Gingerbread Houses Have Historical and Literary Connections


CH Patisserie, a bakery in downtown Sioux Falls, S.D., displays this wonderful–and very large–gingerbread house. (Photos by Deb Watley)

Gingerbread houses are a fun, wintery decoration. Yet, they are also a fascinating bit of food craft, architecture, artistry, history, and literary tradition.

In the 1500s–in what’s now Germany–the Brothers Grimm story of Hansel and Gretel featured an edible house. The story may have come first, or the gingerbread houses may have been an inspiration for the story. But, the story and the making of gingerbread houses seem to be linked.

Gingerbread dates back thousands of years ago. The ginger root was grown in China. But, a couple thousand years before Christ was born, the Greeks were using ginger to make gingerbread. This would have been a hard-style of gingerbread they used in religious ceremonies.

By the 11th Century, Europeans were making gingerbread shaped like people, animals, flowers, etc. Gingerbread was a festival food. In fact, some of the festivals were called gingerbread fairs.

Americans have adopted the hard-type of gingerbread for cookies and houses, but Americans also historically had a cake-like version of gingerbread. Both George Washington’s mother, Mary Ball Washington, and Laura Ingalls Wilder were known for their cake-like gingerbread.


The Laura Ingalls Wilder Country Cookbook contains Laura’s gingerbread recipe.

But why are the houses a winter tradition? I’m not sure, except of course, the frosting looks like snow, and the candies and gingerbread epitomize the sweets we eat at Christmas.

There is one other reason of a very practical nature alluded to in the book, The Gingerbread Architect by Susan Matheson and Lauren Chairman. The hard gingerbread stays hard in the dryer air of winter and furnaces (in the northern hemisphere). In a humid environment, the gingerbread would soften, and the houses wouldn’t be able to hold their shapes.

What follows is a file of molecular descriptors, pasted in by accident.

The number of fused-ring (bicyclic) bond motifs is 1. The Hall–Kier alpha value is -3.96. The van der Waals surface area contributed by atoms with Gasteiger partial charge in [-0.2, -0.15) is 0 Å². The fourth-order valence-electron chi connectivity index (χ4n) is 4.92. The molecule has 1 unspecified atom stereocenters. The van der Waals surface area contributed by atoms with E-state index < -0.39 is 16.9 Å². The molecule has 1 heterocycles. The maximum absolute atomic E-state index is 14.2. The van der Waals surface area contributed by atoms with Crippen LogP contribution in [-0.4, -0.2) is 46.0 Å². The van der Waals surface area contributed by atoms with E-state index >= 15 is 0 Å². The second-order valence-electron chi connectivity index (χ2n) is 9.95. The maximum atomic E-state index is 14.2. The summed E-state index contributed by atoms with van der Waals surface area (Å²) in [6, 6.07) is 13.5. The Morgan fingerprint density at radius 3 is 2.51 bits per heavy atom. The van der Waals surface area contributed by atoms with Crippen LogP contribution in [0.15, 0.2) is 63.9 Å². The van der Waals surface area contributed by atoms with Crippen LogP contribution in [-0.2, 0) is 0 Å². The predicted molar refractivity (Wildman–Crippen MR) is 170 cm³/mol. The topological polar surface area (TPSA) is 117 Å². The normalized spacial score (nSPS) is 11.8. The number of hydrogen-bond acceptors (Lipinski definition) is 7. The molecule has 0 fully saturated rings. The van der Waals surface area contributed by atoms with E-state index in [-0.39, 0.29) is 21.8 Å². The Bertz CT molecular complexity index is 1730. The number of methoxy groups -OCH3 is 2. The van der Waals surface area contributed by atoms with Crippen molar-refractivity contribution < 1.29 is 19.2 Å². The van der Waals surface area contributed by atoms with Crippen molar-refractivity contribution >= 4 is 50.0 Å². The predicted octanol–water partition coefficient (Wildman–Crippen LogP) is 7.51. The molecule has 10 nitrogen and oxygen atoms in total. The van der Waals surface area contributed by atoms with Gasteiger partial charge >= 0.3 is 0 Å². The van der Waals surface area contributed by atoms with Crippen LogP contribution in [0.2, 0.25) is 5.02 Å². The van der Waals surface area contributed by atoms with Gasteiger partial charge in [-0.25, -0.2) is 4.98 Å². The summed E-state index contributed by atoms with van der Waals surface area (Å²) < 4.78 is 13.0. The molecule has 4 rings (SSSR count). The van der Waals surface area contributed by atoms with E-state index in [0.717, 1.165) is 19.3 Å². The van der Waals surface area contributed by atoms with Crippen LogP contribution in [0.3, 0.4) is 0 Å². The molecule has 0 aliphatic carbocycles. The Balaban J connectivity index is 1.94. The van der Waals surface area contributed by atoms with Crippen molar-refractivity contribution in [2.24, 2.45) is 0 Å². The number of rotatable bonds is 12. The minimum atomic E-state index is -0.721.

Sources and more info:

The History of Gingerbread (and a recipe)

Gingerbread: History, Traditions and Where to See the World’s Sweetest Artwork

A Brief History of Gingerbread


One of my kids’ favorite winter/Christmas picture books.

Do you like to eat gingerbread? Have you ever made gingerbread people and/or houses? What other literary and/or historical links are there to gingerbread houses?


  1. jheitman22

    I had never thought of gingerbread’s history! Thanks for the tasty lesson. Yes, we like gingerbread, but hard and soft, but I’ve never had much luck making houses.

    • Deb Watley

      I’ve never tried the soft version. I only like to eat the cookie version in small doses. But, I love to see the houses. I made one once, from scratch, years ago. It took me days, but it was a lot of fun! I kept it until it got buggy. My next one will probably be ceramic! 😉

  2. Mary Louise Sanchez

    My family and I made an adobe gingerbread house many years ago. I especially remember that we made the farolitos (votive candle in a small, weighted brown paper sack) with cubes of caramel and the flames were a touch of red licorce. I wish I had taken a picture of it, since we weren’t able to use it again the next year.

    • Deb Watley

      Your adobe gingerbread house sounds wonderful! And I love the caramel and licorice farolitos! I’m curious–were you able to make rounded edges? Did your frosting give a snowy look, or were you able to keep all the frosting hidden? Also, is gingerbread flavoring (in coffee, baked goods, etc.) popular in the Southwest?

  3. Marcia Strykowski

    What a beautiful gingerbread house! I haven’t done this for a while, but I used to enjoy making little gingerbread people, hand shaped, rather than with cutters. The history you’ve dug up is fascinating. I think I remember reading that Emily Dickinson used to send gingerbread down from her window in a basket for neighborhood children to enjoy.

  4. Deb Watley

    Marcia, when you shaped your gingerbread people, did you make any resembling friends and family? 🙂 If Emily did send gingerbread down to the neighborhood children, she must have been quite popular with them!

Leave a Reply